A Brief Look At In-Game Advertising

The massive global gaming industry – with over $57 billion in revenues according to DFC Intelligence – is becoming an important focus for media planning agencies. Recent research shows in-game ads increased purchase intent, brand recommendation, brand rating and engagement metrics all across the board. The studies were conducted by a company known as Initiative that looked at 3 case studies and information was also derived from Avenue Razorfish’s 2010 Outlook Report. Read more after the jump.

Social and mobile media marketing are becoming key parts of media planning budgets but it is important to note the difference between developing mobile applications and mobile media marketing spend. According to an Outlook Report by Avenue Razorfish, in-game advertising in casual, console and social games, can be incorporated with mobile and other forms of marketing to create cross-platform campaigns. In-game elements and separate platforms can be unified – examples of which can be seen on Facebook as most social games use Facebook as a core platform and can quickly link to their fan pages. Maturation of the gaming markets, specifically social games, will allow for in-game advertising to be integrated with other efforts and not treated as a separate silo.

Apart from increasing brand awareness and purchase intent, in-game ads trigger users to more readily engage with sponsored media. According to 85 studies from Microsoft’s in-game ad serving company for PC and Xbox 360 called Massive, in-game ads were found to increase purchase intent by 24%, brand recommendation by 23% and overall brand rating by 32%.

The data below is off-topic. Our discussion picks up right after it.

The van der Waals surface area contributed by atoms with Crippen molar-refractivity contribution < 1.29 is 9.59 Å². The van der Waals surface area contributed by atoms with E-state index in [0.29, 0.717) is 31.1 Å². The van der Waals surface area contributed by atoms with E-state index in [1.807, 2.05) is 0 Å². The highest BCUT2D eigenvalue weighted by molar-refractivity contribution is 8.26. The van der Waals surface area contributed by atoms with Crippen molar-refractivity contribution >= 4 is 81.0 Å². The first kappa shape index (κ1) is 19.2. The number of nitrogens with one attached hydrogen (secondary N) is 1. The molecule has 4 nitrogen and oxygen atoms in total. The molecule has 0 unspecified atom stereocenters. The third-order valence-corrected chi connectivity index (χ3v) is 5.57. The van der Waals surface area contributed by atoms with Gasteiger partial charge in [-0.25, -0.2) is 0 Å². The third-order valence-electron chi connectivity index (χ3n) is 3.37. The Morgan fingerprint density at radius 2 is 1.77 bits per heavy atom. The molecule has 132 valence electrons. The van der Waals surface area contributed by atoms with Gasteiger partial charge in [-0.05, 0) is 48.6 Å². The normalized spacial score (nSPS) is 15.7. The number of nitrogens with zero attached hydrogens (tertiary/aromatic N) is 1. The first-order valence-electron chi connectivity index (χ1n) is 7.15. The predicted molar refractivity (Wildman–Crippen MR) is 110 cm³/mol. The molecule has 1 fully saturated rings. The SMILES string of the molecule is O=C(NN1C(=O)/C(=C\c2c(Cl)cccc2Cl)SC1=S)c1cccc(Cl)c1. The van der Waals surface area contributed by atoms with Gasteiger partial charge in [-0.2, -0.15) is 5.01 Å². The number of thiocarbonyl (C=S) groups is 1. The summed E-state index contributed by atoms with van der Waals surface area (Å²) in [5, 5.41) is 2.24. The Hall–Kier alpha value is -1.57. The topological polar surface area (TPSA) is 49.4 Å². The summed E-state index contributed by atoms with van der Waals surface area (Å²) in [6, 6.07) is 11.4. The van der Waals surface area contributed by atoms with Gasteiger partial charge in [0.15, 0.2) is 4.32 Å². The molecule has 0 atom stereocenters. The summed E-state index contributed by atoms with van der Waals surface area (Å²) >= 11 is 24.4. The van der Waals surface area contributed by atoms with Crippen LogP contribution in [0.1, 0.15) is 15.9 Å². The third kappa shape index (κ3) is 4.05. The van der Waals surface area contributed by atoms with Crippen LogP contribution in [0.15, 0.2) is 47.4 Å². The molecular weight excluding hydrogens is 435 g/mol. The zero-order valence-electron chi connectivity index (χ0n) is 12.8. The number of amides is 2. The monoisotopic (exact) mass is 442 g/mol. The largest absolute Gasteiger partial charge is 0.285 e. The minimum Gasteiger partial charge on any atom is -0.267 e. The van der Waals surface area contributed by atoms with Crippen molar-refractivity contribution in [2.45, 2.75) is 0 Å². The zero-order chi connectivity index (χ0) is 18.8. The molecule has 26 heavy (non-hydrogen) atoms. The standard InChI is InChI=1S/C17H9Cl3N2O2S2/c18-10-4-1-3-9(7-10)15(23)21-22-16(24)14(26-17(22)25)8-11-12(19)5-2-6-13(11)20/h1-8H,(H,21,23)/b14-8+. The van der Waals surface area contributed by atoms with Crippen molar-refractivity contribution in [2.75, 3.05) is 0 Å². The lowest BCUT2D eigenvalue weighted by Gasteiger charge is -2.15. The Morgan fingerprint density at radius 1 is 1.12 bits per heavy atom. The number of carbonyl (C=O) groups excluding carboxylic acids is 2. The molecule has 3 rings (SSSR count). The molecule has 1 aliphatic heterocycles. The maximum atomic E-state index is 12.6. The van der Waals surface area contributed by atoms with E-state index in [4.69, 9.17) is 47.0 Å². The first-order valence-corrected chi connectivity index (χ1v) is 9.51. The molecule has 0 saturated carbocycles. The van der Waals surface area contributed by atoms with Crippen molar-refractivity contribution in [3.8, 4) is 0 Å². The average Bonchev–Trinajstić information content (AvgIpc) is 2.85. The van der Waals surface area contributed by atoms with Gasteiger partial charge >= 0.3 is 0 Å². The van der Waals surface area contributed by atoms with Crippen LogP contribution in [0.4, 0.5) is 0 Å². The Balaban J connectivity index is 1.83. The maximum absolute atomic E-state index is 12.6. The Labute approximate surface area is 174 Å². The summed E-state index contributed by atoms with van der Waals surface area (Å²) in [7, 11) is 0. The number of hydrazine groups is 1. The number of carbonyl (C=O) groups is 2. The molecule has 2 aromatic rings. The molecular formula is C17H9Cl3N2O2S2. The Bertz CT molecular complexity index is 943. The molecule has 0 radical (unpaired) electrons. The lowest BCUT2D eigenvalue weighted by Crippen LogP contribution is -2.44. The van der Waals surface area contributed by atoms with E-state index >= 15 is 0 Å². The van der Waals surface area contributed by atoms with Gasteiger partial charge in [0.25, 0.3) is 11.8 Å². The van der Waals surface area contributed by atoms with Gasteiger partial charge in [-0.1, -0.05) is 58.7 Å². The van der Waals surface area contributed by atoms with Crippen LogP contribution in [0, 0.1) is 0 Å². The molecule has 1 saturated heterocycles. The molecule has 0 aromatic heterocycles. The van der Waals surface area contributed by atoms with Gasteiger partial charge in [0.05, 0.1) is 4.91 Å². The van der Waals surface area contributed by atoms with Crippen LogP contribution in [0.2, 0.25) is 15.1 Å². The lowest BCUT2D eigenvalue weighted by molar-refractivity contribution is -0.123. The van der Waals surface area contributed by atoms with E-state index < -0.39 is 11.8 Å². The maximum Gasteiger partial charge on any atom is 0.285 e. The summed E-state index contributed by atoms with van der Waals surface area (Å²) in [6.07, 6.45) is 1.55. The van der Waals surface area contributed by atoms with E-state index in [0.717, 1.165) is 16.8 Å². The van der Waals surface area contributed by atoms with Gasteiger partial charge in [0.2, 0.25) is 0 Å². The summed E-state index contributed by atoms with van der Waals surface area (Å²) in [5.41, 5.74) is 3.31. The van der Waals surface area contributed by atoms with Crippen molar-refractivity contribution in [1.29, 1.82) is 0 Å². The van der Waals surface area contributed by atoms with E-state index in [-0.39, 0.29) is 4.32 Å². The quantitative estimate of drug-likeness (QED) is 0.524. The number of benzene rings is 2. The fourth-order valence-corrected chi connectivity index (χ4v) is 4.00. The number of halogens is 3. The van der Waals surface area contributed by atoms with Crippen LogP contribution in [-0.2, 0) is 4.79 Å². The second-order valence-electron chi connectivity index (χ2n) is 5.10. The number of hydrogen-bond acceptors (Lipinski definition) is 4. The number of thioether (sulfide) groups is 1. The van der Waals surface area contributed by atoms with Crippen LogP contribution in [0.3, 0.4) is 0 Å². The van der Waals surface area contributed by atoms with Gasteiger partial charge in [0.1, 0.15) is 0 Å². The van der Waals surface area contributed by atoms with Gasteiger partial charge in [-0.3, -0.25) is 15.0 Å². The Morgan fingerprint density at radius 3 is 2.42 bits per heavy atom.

Initiative’s recent report on the global gaming phenomenon analyzed its use of in-game advertising for 3 of its clients’ campaigns: Kia Soul, Dr Pepper, and the Lionsgate’s family film: The Spy Next Door. Kia Soul has sleek design and gadgetry and Initiative’s plans to position the car as a young and different car culminated with the production of branded mobile apps for iPhone and Android, Facebook presence and in-game advertising. Ad deals with games like NBA Live 09 lifted purchase intent by 33 percent and combined with Xbox LIVE dashboard the result was a staggering 96 percent. The results are stunning and in stark contrast to the Auto-related average of 18%.

Dr Pepper’s goal to target gamers ages 18 to 24 was met by serving in-game ads for a week in Skate 2. Likelihood to purchase went up 10% despite strong metrics in this space anyways. Lionsgate, on the other hand, had a unique goal of engaging child and parents to promote its family film ‘The Spy Next Door’. Intiative found an online world called Poptropica with over 75 million registered units to be a proper destination for the film’s advertising initiatives. Instead of taking a traditional approach to billboard related in-game advertising, Initiative created a branded house on the Island as well as quests that integrated with game play. This campaign also saw great results and performed 30% better than average entertainment advertisers on Poptropica.

What does this mean for social games? We have seen examples of non-profits working with companies like Zynga to launch virtual goods initiatives on Farmville for raising money for Haiti. Asides from branded virtual goods, there are also opportunities for brands to incorporate within the gameplay such as RPG shorelines. How brands will work with social gaming companies to create unified campaigns that leverage in-game interactivity, social recommendations and virtual goods remains to be seen. What other ways do you guys see in-game advertising working in social games?



Publish date: May 26, 2010 https://dev.adweek.com/digital/a-brief-look-at-in-game-advertising/ © 2020 Adweek, LLC. - All Rights Reserved and NOT FOR REPRINT
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